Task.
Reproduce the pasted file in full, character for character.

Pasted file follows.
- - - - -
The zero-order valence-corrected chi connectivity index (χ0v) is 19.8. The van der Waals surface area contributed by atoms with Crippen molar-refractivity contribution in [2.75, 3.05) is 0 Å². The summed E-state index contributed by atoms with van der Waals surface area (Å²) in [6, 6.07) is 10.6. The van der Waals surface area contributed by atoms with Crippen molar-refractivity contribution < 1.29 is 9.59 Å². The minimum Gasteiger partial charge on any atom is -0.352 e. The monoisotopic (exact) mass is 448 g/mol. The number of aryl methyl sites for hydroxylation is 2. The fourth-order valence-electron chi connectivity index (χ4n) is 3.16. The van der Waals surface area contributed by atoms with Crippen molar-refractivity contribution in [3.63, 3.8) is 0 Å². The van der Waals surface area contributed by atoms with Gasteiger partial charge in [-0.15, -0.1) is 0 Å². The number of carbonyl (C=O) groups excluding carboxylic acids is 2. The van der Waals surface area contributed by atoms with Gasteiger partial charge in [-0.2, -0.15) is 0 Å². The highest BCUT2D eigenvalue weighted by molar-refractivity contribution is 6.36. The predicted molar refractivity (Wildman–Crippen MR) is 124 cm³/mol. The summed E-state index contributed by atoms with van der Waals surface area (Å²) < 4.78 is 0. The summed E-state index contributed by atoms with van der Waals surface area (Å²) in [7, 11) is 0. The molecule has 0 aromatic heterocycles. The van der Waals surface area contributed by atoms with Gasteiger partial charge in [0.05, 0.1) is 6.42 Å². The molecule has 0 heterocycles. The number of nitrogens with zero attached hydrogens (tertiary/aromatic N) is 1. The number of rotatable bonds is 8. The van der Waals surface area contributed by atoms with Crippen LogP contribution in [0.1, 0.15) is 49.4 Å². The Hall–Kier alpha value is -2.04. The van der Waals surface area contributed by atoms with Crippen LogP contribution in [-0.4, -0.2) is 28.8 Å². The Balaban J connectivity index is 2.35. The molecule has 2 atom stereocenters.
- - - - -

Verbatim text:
The zero-order valence-corrected chi connectivity index (χ0v) is 19.8. The van der Waals surface area contributed by atoms with Crippen molar-refractivity contribution in [2.75, 3.05) is 0 Å². The summed E-state index contributed by atoms with van der Waals surface area (Å²) in [6, 6.07) is 10.6. The van der Waals surface area contributed by atoms with Crippen molar-refractivity contribution < 1.29 is 9.59 Å². The minimum Gasteiger partial charge on any atom is -0.352 e. The monoisotopic (exact) mass is 448 g/mol. The number of aryl methyl sites for hydroxylation is 2. The fourth-order valence-electron chi connectivity index (χ4n) is 3.16. The van der Waals surface area contributed by atoms with Crippen molar-refractivity contribution in [3.63, 3.8) is 0 Å². The van der Waals surface area contributed by atoms with Gasteiger partial charge in [-0.15, -0.1) is 0 Å². The number of carbonyl (C=O) groups excluding carboxylic acids is 2. The van der Waals surface area contributed by atoms with Gasteiger partial charge in [-0.2, -0.15) is 0 Å². The highest BCUT2D eigenvalue weighted by molar-refractivity contribution is 6.36. The predicted molar refractivity (Wildman–Crippen MR) is 124 cm³/mol. The summed E-state index contributed by atoms with van der Waals surface area (Å²) < 4.78 is 0. The summed E-state index contributed by atoms with van der Waals surface area (Å²) in [7, 11) is 0. The molecule has 0 aromatic heterocycles. The van der Waals surface area contributed by atoms with Gasteiger partial charge in [0.05, 0.1) is 6.42 Å². The molecule has 0 heterocycles. The number of nitrogens with zero attached hydrogens (tertiary/aromatic N) is 1. The number of rotatable bonds is 8. The van der Waals surface area contributed by atoms with Crippen LogP contribution in [0.1, 0.15) is 49.4 Å². The Hall–Kier alpha value is -2.04. The van der Waals surface area contributed by atoms with Crippen LogP contribution in [-0.4, -0.2) is 28.8 Å². The Balaban J connectivity index is 2.35. The molecule has 2 atom stereocenters.